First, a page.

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Seeking to Deliver Renewable Energy Infrastructure within an ‘Incomplete and Vague’ Legal Framework

Alison Hardiman


It is of significant concern that the current proposal to amend the Renewable Energy Directive cites factors including an incomplete and vague legal framework as constituting the main barrier to delivery of renewable energy infrastructure. An absence of legal certainty is both a barrier to private sector investment within the energy sector and incompatible with the success of the EU’s ‘open method of coordination’ in respect of renewable energy infrastructure targets. While the proposed amendment to RED II includes narrow and specific attempts to simplify this project authorisation process for prospective developers of renewable energy infrastructure, the problem in fact requires more holistic reform. If EU climate energy targets are to be capable of achievement, large scale investment must be incentivized through provision of a transparent and predictable process within a legal regime that is fit for purpose.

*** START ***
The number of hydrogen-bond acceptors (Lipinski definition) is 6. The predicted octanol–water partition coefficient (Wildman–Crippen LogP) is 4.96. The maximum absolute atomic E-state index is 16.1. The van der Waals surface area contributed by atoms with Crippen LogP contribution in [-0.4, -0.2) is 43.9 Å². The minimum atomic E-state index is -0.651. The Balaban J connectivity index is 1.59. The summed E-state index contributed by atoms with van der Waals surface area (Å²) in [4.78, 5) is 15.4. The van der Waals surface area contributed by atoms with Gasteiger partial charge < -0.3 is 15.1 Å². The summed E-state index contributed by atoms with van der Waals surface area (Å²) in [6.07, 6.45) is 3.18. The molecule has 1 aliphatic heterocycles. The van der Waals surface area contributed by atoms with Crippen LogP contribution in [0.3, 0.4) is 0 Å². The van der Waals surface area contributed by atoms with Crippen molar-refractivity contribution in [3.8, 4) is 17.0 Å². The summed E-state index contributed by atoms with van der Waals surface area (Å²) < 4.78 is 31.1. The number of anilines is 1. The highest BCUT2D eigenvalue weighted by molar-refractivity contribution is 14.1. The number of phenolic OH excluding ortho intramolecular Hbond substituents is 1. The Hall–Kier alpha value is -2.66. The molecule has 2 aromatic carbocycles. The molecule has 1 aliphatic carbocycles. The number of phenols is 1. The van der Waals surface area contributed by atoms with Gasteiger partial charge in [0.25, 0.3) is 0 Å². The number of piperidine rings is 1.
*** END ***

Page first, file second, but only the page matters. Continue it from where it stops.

Alison Hardiman is a PhD candidate at the UCC School of Law. For Correspondence: <>


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